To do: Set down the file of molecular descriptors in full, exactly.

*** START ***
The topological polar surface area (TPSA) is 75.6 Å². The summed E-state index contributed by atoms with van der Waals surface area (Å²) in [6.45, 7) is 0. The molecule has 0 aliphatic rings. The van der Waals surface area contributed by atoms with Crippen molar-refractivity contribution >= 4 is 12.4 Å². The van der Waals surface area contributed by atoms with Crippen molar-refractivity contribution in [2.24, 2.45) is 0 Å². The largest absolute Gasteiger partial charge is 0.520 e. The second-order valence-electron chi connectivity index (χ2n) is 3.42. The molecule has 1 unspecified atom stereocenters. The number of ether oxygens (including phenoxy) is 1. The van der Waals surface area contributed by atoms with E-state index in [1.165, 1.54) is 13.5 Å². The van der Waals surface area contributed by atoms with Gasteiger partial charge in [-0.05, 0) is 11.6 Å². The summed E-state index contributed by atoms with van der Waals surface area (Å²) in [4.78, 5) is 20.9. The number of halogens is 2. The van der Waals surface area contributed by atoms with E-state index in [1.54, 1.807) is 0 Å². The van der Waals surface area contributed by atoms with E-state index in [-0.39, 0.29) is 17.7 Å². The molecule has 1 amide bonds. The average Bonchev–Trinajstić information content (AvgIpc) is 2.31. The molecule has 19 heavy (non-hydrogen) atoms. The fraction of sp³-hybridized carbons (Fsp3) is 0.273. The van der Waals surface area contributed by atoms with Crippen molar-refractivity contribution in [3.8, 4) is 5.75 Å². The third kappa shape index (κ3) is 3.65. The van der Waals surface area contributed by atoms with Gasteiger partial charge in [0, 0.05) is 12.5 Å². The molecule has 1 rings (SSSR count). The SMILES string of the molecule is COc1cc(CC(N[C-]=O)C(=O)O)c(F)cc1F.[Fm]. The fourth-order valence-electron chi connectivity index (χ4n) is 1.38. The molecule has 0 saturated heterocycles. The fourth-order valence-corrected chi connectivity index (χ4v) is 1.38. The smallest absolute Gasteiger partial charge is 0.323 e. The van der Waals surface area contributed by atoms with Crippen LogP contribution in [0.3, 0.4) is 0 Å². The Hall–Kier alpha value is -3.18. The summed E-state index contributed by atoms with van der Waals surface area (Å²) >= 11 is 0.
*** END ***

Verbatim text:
The topological polar surface area (TPSA) is 75.6 Å². The summed E-state index contributed by atoms with van der Waals surface area (Å²) in [6.45, 7) is 0. The molecule has 0 aliphatic rings. The van der Waals surface area contributed by atoms with Crippen molar-refractivity contribution >= 4 is 12.4 Å². The van der Waals surface area contributed by atoms with Crippen molar-refractivity contribution in [2.24, 2.45) is 0 Å². The largest absolute Gasteiger partial charge is 0.520 e. The second-order valence-electron chi connectivity index (χ2n) is 3.42. The molecule has 1 unspecified atom stereocenters. The number of ether oxygens (including phenoxy) is 1. The van der Waals surface area contributed by atoms with E-state index in [1.165, 1.54) is 13.5 Å². The van der Waals surface area contributed by atoms with Gasteiger partial charge in [-0.05, 0) is 11.6 Å². The summed E-state index contributed by atoms with van der Waals surface area (Å²) in [4.78, 5) is 20.9. The number of halogens is 2. The van der Waals surface area contributed by atoms with E-state index in [1.54, 1.807) is 0 Å². The van der Waals surface area contributed by atoms with E-state index in [-0.39, 0.29) is 17.7 Å². The molecule has 1 amide bonds. The average Bonchev–Trinajstić information content (AvgIpc) is 2.31. The molecule has 19 heavy (non-hydrogen) atoms. The fraction of sp³-hybridized carbons (Fsp3) is 0.273. The van der Waals surface area contributed by atoms with Crippen molar-refractivity contribution in [3.8, 4) is 5.75 Å². The third kappa shape index (κ3) is 3.65. The van der Waals surface area contributed by atoms with Gasteiger partial charge in [0, 0.05) is 12.5 Å². The molecule has 1 rings (SSSR count). The SMILES string of the molecule is COc1cc(CC(N[C-]=O)C(=O)O)c(F)cc1F.[Fm]. The fourth-order valence-electron chi connectivity index (χ4n) is 1.38. The molecule has 0 saturated heterocycles. The fourth-order valence-corrected chi connectivity index (χ4v) is 1.38. The smallest absolute Gasteiger partial charge is 0.323 e. The van der Waals surface area contributed by atoms with Crippen LogP contribution in [0.3, 0.4) is 0 Å². The Hall–Kier alpha value is -3.18. The summed E-state index contributed by atoms with van der Waals surface area (Å²) >= 11 is 0.